But that remark had not been addressed at me at all. It was two kids, clearly of the worker class, who were being denied entry by the security guard. Their old and slightly scruffy clothes did contrast badly with the gleaming interiors the supermarket, but it did seem somewhat mean to deny them entry on those ground alone. After all, I visited the supermarket mainly because fruits and vegetables cost at least 10% less than they did at the nearest market – should people to whom that savings means a lot more than it does to me be denied the right to shop there? True, the management had the right to turn away anyone they did not deem suitable, but it somehow did not seem right either. But again, was there any guarantee that those boys would even buy anything. There must be cases of people who came only to gape and enjoy the air-conditioning, and if the presence of these people offended the sensibility of the target clientele of the supermarket, they management would feel compelled to turn them away.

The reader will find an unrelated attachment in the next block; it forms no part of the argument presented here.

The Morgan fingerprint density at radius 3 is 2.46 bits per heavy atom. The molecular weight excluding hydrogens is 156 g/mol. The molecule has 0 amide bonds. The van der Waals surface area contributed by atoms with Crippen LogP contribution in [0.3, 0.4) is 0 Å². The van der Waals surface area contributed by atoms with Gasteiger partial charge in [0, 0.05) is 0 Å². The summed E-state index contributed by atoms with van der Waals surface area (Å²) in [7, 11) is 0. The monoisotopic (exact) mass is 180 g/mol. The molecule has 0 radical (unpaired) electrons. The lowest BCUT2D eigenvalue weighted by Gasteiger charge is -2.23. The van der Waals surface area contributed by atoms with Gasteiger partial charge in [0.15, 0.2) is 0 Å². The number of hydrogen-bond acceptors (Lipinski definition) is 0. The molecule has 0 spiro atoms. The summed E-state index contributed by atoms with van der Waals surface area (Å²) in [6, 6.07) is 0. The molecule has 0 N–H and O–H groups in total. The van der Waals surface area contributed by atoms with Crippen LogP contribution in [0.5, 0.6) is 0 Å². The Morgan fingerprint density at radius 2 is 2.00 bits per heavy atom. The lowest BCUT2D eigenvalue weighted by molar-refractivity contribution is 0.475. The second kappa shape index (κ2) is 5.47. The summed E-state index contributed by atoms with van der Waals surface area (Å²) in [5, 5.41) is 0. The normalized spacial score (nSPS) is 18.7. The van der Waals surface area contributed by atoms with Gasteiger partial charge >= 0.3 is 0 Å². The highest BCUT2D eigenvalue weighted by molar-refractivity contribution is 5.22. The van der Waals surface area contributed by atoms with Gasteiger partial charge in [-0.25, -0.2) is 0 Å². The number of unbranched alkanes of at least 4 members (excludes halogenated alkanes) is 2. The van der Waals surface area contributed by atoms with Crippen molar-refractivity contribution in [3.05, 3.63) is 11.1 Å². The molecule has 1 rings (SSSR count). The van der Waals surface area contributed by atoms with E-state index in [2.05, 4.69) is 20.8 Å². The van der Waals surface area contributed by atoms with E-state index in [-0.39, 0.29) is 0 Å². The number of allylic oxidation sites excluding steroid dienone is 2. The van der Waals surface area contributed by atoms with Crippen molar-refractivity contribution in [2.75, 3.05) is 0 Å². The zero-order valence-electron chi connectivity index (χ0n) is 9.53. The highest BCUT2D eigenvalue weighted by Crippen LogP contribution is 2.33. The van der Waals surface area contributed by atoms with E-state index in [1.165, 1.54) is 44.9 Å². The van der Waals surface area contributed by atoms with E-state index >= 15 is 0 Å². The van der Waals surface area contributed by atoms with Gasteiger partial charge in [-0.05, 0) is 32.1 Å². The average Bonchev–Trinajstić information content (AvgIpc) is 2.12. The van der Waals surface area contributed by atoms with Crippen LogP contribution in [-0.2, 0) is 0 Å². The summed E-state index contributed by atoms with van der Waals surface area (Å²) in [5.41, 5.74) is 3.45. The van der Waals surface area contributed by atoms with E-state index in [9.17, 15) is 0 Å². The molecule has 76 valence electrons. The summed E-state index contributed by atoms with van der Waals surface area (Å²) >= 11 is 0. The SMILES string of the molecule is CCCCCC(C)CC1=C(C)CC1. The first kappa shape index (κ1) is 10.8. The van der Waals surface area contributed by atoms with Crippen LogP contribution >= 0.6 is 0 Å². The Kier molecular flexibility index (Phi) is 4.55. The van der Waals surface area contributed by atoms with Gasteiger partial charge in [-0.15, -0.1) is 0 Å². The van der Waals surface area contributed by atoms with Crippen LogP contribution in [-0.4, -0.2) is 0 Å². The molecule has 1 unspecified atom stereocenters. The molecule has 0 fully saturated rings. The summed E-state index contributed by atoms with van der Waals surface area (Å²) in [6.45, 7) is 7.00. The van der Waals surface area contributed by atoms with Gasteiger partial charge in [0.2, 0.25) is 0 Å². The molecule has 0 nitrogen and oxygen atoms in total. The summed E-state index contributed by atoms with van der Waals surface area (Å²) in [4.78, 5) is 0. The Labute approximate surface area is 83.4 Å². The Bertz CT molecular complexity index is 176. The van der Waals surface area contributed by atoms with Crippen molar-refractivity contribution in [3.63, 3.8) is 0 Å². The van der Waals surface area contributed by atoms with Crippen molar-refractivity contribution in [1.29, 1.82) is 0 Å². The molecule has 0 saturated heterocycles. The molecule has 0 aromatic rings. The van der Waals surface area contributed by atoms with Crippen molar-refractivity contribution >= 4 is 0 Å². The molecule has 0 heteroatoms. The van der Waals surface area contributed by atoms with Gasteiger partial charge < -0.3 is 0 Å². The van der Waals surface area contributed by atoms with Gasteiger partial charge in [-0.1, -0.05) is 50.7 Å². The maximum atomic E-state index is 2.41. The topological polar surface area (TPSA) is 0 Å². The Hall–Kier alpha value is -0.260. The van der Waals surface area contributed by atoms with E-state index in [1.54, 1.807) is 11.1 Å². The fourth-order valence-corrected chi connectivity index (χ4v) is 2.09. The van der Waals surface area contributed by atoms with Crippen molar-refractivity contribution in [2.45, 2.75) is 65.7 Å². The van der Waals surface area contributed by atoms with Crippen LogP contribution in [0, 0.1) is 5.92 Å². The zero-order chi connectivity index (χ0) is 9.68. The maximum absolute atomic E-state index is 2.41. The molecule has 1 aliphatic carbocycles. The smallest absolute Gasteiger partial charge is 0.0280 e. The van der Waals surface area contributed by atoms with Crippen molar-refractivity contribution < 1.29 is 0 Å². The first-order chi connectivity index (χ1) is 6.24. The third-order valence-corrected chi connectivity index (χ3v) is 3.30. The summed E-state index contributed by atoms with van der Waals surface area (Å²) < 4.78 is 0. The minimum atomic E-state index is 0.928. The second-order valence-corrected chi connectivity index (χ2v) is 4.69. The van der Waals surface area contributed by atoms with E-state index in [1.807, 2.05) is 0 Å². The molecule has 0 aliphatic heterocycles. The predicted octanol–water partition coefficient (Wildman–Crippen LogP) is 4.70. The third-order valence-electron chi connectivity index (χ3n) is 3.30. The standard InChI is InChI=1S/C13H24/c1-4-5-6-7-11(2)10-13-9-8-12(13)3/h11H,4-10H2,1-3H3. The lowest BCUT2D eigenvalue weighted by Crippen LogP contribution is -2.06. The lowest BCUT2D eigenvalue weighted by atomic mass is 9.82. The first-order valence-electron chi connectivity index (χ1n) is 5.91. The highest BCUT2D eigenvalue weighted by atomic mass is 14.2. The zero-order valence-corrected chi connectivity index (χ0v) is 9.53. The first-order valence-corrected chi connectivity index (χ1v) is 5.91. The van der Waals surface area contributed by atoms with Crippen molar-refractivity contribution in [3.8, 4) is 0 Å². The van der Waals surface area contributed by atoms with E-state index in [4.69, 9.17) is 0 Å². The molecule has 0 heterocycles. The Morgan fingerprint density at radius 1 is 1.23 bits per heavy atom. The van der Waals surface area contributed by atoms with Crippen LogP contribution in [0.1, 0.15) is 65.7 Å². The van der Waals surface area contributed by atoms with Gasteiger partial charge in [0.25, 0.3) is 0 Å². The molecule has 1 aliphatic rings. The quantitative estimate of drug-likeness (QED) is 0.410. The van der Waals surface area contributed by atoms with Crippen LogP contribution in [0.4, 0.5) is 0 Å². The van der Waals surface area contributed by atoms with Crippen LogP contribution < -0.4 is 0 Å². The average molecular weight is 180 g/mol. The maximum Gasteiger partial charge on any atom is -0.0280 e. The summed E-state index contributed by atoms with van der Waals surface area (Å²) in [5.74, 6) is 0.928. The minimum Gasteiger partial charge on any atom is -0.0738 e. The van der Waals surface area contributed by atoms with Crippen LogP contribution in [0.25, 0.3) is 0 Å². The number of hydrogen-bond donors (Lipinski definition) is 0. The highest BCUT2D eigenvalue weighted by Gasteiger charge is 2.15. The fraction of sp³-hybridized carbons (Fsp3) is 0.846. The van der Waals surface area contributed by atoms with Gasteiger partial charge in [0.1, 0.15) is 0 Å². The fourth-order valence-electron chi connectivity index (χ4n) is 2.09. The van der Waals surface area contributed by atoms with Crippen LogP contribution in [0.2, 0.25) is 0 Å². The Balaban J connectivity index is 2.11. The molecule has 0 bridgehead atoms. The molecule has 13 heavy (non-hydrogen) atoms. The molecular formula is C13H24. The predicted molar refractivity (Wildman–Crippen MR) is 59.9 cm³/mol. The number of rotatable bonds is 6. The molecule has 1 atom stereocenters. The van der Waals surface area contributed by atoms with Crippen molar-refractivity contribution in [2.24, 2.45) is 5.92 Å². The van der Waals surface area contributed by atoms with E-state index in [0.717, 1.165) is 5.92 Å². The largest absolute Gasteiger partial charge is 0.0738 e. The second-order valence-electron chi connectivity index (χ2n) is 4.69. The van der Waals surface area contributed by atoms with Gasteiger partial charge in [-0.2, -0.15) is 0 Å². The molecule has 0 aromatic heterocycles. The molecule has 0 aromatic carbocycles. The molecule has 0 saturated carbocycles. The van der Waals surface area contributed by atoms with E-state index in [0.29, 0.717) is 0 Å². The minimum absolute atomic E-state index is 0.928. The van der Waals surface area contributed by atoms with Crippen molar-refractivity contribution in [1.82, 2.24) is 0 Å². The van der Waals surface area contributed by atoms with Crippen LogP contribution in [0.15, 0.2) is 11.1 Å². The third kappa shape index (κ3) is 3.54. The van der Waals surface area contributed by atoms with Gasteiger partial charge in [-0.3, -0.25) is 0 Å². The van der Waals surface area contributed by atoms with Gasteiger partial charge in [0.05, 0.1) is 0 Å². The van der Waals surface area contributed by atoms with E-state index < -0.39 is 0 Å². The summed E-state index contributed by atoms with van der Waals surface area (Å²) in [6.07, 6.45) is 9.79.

But these two boys were barely ten – two days after everyone fell over backwards to make token gestures on Children’s Day, it seemed somewhat unfair to deny these boys something that was clearly a big adventure. But I was not in the frame of mind to try arguing with the security guard, so put it out of my mind and walked on.
A minute later, I saw the two boys skipping down the aisle. They knew exactly where to go and went there directly. Picking up a big box of cereals, they made for the checkout counter, paid and departed. Both were quite at home in the place, and must have invisibly visited earlier as a part of their ‘Madam’s’ entourage. It was only when they tried to enter on their own that they became visible and therefore undesirable.
I was glad they had stood up for themselves. But I still wonder how the security guard would have reacted if they had shown them a carefully hoarded ten rupee note with which they intended buying themselves a packet of potato chips. Would they still have been let in?